The Cornered Cat
Mirror, mirror, on the range…

Did you know there are special cells inside your brain that are actually designed to mimic the people around you? Yup. It’s true. They are called mirror neurons, like holding a mirror up in front of your face. Imitating others is actually hardwired into human beings. If you make a face at a newborn baby, pretty soon that baby will make the same face back at you. Stick out your tongue, the baby sticks out her tongue. Growl and make a monster face, and the baby makes a monster face back at you. Pretty cool!

Make a face at a baby. What does the baby do -- and why?

Make a face at a baby. What does the baby do next — and why?

Those same mirror neurons that help a baby learn to use his face also work throughout our lives to help us build connections with other people. You might think of them as the wiring for empathy, because they are the neurons that fire when you see someone else do something. For example, if you see someone hit her thumb with a hammer, you might cringe. Watch a TV show where someone gets kicked in the crotch, and watch every guy in the room cross his legs in sympathy. That’s mirror neurons at work.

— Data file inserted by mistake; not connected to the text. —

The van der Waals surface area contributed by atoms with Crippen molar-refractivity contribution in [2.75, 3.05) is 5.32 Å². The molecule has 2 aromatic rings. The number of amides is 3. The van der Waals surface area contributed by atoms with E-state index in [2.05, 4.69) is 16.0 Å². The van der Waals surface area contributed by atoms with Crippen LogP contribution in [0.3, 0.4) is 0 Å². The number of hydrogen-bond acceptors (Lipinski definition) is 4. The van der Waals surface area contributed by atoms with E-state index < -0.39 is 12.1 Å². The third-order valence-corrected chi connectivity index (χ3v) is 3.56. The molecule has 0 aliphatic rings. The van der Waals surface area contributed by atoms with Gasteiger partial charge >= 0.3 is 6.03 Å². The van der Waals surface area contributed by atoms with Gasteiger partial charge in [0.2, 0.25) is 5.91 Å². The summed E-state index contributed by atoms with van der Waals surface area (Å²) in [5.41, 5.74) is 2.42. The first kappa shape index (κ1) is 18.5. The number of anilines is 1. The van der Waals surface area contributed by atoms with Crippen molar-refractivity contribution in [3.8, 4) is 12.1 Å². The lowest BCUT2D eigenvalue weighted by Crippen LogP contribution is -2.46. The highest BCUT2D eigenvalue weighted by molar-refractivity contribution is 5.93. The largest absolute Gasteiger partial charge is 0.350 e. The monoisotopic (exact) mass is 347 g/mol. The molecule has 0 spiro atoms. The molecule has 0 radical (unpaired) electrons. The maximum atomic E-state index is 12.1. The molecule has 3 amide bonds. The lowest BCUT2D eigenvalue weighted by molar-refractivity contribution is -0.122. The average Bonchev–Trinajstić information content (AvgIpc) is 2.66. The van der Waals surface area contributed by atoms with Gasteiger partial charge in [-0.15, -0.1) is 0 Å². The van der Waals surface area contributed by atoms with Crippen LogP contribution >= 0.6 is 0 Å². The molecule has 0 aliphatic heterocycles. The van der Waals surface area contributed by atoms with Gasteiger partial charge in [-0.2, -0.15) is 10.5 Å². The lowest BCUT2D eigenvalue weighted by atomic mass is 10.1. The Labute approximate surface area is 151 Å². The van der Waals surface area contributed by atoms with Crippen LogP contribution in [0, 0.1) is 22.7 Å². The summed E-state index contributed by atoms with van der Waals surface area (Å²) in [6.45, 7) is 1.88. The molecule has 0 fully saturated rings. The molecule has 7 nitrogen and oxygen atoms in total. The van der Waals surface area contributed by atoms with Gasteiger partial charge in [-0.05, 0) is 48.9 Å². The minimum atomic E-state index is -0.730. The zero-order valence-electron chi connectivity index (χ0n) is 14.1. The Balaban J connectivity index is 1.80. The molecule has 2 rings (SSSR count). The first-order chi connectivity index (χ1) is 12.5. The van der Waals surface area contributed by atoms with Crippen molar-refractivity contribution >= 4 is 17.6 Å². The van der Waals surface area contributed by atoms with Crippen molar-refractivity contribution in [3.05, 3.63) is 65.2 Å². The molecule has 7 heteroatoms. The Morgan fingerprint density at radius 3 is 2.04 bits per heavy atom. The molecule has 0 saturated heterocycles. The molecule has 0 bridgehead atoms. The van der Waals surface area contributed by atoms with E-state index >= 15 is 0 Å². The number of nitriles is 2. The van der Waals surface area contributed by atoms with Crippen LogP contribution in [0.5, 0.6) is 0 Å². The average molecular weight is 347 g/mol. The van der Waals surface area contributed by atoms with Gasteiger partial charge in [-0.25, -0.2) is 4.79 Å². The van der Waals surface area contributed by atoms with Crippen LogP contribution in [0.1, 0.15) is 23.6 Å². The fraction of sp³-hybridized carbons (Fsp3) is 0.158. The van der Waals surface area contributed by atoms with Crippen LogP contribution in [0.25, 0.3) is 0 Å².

But mirror neurons don’t just fire when bad things happen. They fire when good things happen too. When you see someone demonstrate a skill – whether that skill is using a sewing machine or a pottery wheel, driving a stick shift or shooting a gun – the mirror neurons in your head start firing. They actually fire in the exact same area of your brain that would be active if you were doing the skill yourself. Demonstrating skills for others actually pre-primes their brains to learn the skill much more easily. Giving people a good model to work from is one of the hallmarks of an effective teacher, because humans are hardwired to imitate others.

This has a whole bunch of implications for how we learn to shoot and how we learn to teach. First and most obvious: smart instructors demonstrate skills for their students. Instructors who make excuses not to demonstrate are often allowing their own egos (often, fear of failure or looking bad) get in the way of their students’ best opportunities to learn.

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